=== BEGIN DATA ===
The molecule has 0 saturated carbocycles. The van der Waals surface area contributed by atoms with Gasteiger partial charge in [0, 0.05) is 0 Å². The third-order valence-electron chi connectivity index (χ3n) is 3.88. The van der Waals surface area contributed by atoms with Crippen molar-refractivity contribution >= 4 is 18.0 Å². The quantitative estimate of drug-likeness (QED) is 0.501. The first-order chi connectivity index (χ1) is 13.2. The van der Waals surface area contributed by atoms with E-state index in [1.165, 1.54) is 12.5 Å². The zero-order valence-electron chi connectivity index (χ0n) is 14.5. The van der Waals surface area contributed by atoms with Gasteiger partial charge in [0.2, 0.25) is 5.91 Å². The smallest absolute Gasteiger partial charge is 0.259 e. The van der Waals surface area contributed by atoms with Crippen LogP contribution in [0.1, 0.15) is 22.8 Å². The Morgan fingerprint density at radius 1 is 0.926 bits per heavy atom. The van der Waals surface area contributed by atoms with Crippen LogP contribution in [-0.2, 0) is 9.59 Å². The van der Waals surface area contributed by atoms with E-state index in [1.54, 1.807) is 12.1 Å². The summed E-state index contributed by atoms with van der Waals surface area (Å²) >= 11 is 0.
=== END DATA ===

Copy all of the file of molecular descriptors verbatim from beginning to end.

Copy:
The molecule has 0 saturated carbocycles. The van der Waals surface area contributed by atoms with Gasteiger partial charge in [0, 0.05) is 0 Å². The third-order valence-electron chi connectivity index (χ3n) is 3.88. The van der Waals surface area contributed by atoms with Crippen molar-refractivity contribution >= 4 is 18.0 Å². The quantitative estimate of drug-likeness (QED) is 0.501. The first-order chi connectivity index (χ1) is 13.2. The van der Waals surface area contributed by atoms with E-state index in [1.165, 1.54) is 12.5 Å². The zero-order valence-electron chi connectivity index (χ0n) is 14.5. The van der Waals surface area contributed by atoms with Gasteiger partial charge in [0.2, 0.25) is 5.91 Å². The smallest absolute Gasteiger partial charge is 0.259 e. The van der Waals surface area contributed by atoms with Crippen LogP contribution in [0.1, 0.15) is 22.8 Å². The Morgan fingerprint density at radius 1 is 0.926 bits per heavy atom. The van der Waals surface area contributed by atoms with Crippen LogP contribution in [-0.2, 0) is 9.59 Å². The van der Waals surface area contributed by atoms with E-state index in [1.54, 1.807) is 12.1 Å². The summed E-state index contributed by atoms with van der Waals surface area (Å²) >= 11 is 0.